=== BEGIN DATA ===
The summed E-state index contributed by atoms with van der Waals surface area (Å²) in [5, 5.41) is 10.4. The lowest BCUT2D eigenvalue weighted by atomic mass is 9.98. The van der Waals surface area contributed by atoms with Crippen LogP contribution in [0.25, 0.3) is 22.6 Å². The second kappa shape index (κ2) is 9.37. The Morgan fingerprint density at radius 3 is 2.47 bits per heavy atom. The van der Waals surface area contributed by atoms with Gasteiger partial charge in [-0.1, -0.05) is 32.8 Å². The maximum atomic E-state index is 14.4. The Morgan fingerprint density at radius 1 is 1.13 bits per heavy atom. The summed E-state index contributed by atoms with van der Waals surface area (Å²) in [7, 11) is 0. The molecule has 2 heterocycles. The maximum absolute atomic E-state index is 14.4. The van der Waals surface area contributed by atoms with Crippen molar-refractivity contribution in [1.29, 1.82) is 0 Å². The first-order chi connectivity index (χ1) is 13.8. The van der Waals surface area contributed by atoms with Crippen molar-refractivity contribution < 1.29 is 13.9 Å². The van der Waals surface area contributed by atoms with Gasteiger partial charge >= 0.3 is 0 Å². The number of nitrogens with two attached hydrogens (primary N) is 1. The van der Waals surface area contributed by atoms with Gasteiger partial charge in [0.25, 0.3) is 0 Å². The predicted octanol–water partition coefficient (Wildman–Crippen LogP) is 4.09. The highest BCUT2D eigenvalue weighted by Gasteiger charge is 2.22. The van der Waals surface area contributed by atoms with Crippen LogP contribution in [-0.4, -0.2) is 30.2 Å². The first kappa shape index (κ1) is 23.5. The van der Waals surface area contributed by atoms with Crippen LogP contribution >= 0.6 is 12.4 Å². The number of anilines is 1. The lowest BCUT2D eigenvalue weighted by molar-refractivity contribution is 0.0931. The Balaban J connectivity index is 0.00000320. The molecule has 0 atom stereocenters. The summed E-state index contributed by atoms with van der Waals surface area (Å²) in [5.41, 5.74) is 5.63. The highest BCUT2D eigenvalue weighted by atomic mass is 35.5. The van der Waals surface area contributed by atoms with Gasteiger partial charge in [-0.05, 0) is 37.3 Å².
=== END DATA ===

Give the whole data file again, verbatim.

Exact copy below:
The summed E-state index contributed by atoms with van der Waals surface area (Å²) in [5, 5.41) is 10.4. The lowest BCUT2D eigenvalue weighted by atomic mass is 9.98. The van der Waals surface area contributed by atoms with Crippen LogP contribution in [0.25, 0.3) is 22.6 Å². The second kappa shape index (κ2) is 9.37. The Morgan fingerprint density at radius 3 is 2.47 bits per heavy atom. The van der Waals surface area contributed by atoms with Gasteiger partial charge in [-0.1, -0.05) is 32.8 Å². The maximum atomic E-state index is 14.4. The Morgan fingerprint density at radius 1 is 1.13 bits per heavy atom. The summed E-state index contributed by atoms with van der Waals surface area (Å²) in [7, 11) is 0. The molecule has 2 heterocycles. The maximum absolute atomic E-state index is 14.4. The van der Waals surface area contributed by atoms with Crippen molar-refractivity contribution in [1.29, 1.82) is 0 Å². The first-order chi connectivity index (χ1) is 13.8. The van der Waals surface area contributed by atoms with Crippen molar-refractivity contribution < 1.29 is 13.9 Å². The van der Waals surface area contributed by atoms with Gasteiger partial charge >= 0.3 is 0 Å². The number of nitrogens with two attached hydrogens (primary N) is 1. The van der Waals surface area contributed by atoms with Gasteiger partial charge in [0.25, 0.3) is 0 Å². The predicted octanol–water partition coefficient (Wildman–Crippen LogP) is 4.09. The highest BCUT2D eigenvalue weighted by Gasteiger charge is 2.22. The van der Waals surface area contributed by atoms with Crippen LogP contribution in [-0.4, -0.2) is 30.2 Å². The first kappa shape index (κ1) is 23.5. The van der Waals surface area contributed by atoms with Crippen LogP contribution >= 0.6 is 12.4 Å². The number of anilines is 1. The lowest BCUT2D eigenvalue weighted by molar-refractivity contribution is 0.0931. The Balaban J connectivity index is 0.00000320. The molecule has 0 atom stereocenters. The summed E-state index contributed by atoms with van der Waals surface area (Å²) in [5.41, 5.74) is 5.63. The highest BCUT2D eigenvalue weighted by atomic mass is 35.5. The van der Waals surface area contributed by atoms with Gasteiger partial charge in [-0.05, 0) is 37.3 Å².